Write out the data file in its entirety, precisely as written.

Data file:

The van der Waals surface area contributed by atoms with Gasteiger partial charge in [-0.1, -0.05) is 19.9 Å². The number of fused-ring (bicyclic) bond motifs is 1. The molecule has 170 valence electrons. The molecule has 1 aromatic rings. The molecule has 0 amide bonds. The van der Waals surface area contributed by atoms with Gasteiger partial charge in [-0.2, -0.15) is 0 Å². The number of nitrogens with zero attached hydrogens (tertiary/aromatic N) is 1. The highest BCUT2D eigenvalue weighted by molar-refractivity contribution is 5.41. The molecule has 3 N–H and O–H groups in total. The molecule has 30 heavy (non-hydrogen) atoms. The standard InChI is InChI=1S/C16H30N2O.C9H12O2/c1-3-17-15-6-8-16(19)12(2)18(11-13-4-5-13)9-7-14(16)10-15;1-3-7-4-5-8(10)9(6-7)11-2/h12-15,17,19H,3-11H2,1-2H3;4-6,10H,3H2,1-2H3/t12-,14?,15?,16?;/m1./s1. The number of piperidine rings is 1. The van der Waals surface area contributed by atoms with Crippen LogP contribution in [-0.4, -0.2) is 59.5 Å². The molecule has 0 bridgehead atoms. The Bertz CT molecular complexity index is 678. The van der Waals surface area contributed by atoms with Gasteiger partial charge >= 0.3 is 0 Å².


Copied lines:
The van der Waals surface area contributed by atoms with Gasteiger partial charge in [-0.1, -0.05) is 19.9 Å². The number of fused-ring (bicyclic) bond motifs is 1. The molecule has 170 valence electrons. The molecule has 1 aromatic rings. The molecule has 0 amide bonds. The van der Waals surface area contributed by atoms with Gasteiger partial charge in [-0.2, -0.15) is 0 Å². The number of nitrogens with zero attached hydrogens (tertiary/aromatic N) is 1. The highest BCUT2D eigenvalue weighted by molar-refractivity contribution is 5.41. The molecule has 3 N–H and O–H groups in total. The molecule has 30 heavy (non-hydrogen) atoms. The standard InChI is InChI=1S/C16H30N2O.C9H12O2/c1-3-17-15-6-8-16(19)12(2)18(11-13-4-5-13)9-7-14(16)10-15;1-3-7-4-5-8(10)9(6-7)11-2/h12-15,17,19H,3-11H2,1-2H3;4-6,10H,3H2,1-2H3/t12-,14?,15?,16?;/m1./s1. The number of piperidine rings is 1. The van der Waals surface area contributed by atoms with Crippen LogP contribution in [-0.4, -0.2) is 59.5 Å². The molecule has 0 bridgehead atoms. The Bertz CT molecular complexity index is 678. The van der Waals surface area contributed by atoms with Gasteiger partial charge >= 0.3 is 0 Å².